Since history constitutes an uninterrupted sequence of events, it was decided not to give undue emphasis to any specific date. Events preceding or subsequent to those indicated here are dealt with in each volume whenever their inclusion is justified by the requirements of scholarship.

The third and final stage consisted of setting up in August 1980 an International Scientific Committee of nineteen members, who sit in a personal capacity, to take responsibility for the preparation of the History. The Committee thus created included two scholars from each of the seven Central Asian countries – Afghanistan, China, India, Islamic Republic of Iran, Pakistan, Mongolia and the former USSR – and five experts from other countries – Hungary, Japan, Turkey, the United Kingdom and the United States of America. Since the disintegration of the USSR, five new republics – Kazakhstan, Kyrgyzstan, Tajikistan, Turkmenistan and Uzbekistan – have been formed within the Central Asian subregion bringing the total number of twelve Member States. A new International Scientific Committee of sixteen members was appointed in 1993 by the Director-General including one scholar from each country in Central Asia and four from the other countries – France, Japan, Turkey and the United States of America.

The Committee’s first session was held at UNESCO Headquarters in December 1980. Real work on the preparation of the publication of the History of Civilizations of Central Asia started, in fact, in 1981. It was decided that scholars selected by virtue of their qualifications and achievements relating to Central Asian history and culture should ensure the objective presentation, and also the high scientific and intellectual standard, of this History.

Members of the International Scientific Committee decided that the new project should correspond to the noble aims and principles of UNESCO and thereby should contribute to the promotion of mutual understanding and peace between nations. The Committee followed the recommendation of the experts delineating for the purpose of this work the geographical area of Central Asia to reflect the common historical and cultural experience.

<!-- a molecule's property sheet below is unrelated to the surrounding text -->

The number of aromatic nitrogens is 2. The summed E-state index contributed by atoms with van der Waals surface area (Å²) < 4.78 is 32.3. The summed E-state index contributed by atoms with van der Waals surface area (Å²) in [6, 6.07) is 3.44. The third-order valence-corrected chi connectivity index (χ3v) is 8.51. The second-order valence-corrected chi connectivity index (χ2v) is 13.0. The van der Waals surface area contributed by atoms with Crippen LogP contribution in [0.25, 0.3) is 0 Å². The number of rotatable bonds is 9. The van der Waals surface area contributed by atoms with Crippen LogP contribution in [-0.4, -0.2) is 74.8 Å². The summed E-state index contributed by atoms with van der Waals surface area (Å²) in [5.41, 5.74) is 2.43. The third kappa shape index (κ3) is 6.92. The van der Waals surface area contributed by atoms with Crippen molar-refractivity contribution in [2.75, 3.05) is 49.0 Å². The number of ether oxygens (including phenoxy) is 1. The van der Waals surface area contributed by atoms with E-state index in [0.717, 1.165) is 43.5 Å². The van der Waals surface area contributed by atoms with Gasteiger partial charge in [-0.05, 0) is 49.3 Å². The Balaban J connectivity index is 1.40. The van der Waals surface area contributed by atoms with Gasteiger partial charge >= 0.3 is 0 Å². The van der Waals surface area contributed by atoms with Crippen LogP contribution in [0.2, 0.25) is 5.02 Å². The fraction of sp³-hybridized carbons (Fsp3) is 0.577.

The first session of the International Committee decided most of the principal matters concerning the implementation of this complex project, beginning with the drafting of plans and defining the objectives and methods of work of the Committee itself.

The Bureau of the International Scientific Committee consists of a president, four vice–presidents and a rapporteur. The Bureau’s task is to supervise the execution of the project between the sessions of the International Scientific Committee. The reading committee, consisting of four members, was created in 1986 to revise and finalize the manuscripts after editing Volumes I and II. Another reading committee was constituted in 1989 for Volumes III and IV.

The authors and editors are scholars from the present twelve countries of Central Asia and experts from other regions. Thus, this work is the result of the regional and of the international collaboration of scholars within the framework of the programme of the United Nations Educational, Scientific and Cultural Organization (UNESCO).

The International Scientific Committee and myself express particular gratitude to Mrs Irene Iskender-Mochiri for her arduous and selfless work in preparing the volumes for the press.

It is our sincere hope that the publication of the History of Civilizations of Central Asia will be a further step towards the promotion of the cultural identity of the peoples of Central Asia, strengthening their common cultural heritage and, consequently, will foster a better understanding among the peoples of the world.

M. S. Asimov